U.S. Rep. Carol Shea-Porter, D-N.H., this week joined 31 other member of Congress in asking the Chair of the Securities and Exchange Commission to support a proposed rule to require publicly traded companies to disclose the ratio between chief executive officer pay and median employee compensation.
“Over the course of my lifetime, I’ve watched American workers become more productive than ever, only to see wages remain largely stagnant. Over those same decades, CEO pay has gone through the roof, rising from 42 times the average pay of workers in 1980 to 354 times that of the average worker today,” Shea-Porter said in a statement.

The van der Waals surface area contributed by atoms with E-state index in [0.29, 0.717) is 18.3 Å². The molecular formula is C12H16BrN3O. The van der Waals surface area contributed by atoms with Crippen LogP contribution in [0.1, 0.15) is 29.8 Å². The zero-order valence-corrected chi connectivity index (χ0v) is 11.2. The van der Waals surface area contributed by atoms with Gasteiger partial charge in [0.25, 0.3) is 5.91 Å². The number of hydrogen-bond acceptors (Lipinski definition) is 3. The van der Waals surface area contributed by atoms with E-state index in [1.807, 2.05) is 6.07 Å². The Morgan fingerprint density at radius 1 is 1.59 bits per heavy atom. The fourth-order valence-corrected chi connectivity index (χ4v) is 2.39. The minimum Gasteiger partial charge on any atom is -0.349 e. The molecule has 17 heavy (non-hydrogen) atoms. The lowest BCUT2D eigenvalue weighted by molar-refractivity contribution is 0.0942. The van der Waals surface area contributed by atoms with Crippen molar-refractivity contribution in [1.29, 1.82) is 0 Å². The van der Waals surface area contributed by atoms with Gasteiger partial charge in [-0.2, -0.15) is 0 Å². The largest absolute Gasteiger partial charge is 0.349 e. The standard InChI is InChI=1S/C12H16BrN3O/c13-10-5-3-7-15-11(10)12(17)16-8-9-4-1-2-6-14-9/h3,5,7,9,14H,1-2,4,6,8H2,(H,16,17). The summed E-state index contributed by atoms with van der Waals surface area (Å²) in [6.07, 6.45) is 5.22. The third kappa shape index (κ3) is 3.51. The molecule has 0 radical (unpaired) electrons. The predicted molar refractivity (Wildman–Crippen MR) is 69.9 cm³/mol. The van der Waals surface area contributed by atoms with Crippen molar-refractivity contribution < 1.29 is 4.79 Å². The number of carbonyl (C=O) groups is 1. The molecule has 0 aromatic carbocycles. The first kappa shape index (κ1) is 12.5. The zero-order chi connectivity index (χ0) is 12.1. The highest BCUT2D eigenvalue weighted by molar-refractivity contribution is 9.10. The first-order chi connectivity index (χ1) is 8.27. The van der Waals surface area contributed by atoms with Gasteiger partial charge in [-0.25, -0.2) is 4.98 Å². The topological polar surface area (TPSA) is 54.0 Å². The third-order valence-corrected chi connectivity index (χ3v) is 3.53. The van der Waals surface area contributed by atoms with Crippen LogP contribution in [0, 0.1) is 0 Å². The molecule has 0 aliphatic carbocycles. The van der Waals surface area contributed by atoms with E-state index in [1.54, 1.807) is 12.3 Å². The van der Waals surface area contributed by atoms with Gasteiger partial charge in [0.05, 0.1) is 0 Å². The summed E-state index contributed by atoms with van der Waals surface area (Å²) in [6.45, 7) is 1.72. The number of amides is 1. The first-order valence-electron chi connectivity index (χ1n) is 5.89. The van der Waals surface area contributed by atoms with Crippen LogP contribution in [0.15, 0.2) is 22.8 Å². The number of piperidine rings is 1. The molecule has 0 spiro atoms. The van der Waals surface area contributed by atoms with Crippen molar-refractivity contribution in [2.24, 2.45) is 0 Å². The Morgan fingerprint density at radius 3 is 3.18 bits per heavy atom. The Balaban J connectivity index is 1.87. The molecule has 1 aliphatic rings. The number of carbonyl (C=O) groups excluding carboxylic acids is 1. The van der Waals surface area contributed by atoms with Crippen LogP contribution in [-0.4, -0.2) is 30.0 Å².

“In 2012, the CEO of J.C. Penney made 1,795 times that of the average JCP employee. It’s time for publicly traded companies to report on this disparity.”
The letter to SEC chair Mary Jo White stated that it is important for investors to know the salaries of chief executives at publicly-traded corporations.
“At the same time, it is essential that these salaries be contextualized through comparison with the median employee salary at the firm,” according to a statement from Shea-Porter’s office. “The proposed rule also reflects public concern over disparate levels of executive compensation and the need to have this information available in an understandable format.”
Last week, Shea-Porter cosponsored legislation that would prevent Wall Street banks from collecting tax breaks on fines paid to the U.S. government as a result of irresponsible behavior.